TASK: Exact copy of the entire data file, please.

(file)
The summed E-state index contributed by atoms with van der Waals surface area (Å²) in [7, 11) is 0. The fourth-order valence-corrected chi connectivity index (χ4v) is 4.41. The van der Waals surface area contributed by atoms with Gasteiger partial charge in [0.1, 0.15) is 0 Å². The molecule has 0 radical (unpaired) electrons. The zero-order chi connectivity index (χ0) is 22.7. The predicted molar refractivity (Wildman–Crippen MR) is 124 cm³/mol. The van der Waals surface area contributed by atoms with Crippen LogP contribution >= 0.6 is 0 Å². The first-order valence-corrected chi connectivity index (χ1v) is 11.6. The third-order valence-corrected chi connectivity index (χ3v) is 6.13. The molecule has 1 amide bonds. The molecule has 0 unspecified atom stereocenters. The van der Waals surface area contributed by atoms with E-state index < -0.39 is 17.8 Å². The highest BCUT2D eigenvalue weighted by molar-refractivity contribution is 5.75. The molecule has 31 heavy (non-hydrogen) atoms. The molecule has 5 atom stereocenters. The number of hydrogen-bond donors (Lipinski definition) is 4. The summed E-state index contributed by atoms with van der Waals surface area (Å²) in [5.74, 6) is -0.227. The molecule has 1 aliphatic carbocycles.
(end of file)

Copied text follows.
The summed E-state index contributed by atoms with van der Waals surface area (Å²) in [7, 11) is 0. The fourth-order valence-corrected chi connectivity index (χ4v) is 4.41. The van der Waals surface area contributed by atoms with Gasteiger partial charge in [0.1, 0.15) is 0 Å². The molecule has 0 radical (unpaired) electrons. The zero-order chi connectivity index (χ0) is 22.7. The predicted molar refractivity (Wildman–Crippen MR) is 124 cm³/mol. The van der Waals surface area contributed by atoms with Crippen LogP contribution >= 0.6 is 0 Å². The first-order valence-corrected chi connectivity index (χ1v) is 11.6. The third-order valence-corrected chi connectivity index (χ3v) is 6.13. The molecule has 1 amide bonds. The molecule has 0 unspecified atom stereocenters. The van der Waals surface area contributed by atoms with E-state index < -0.39 is 17.8 Å². The highest BCUT2D eigenvalue weighted by molar-refractivity contribution is 5.75. The molecule has 31 heavy (non-hydrogen) atoms. The molecule has 5 atom stereocenters. The number of hydrogen-bond donors (Lipinski definition) is 4. The summed E-state index contributed by atoms with van der Waals surface area (Å²) in [5.74, 6) is -0.227. The molecule has 1 aliphatic carbocycles.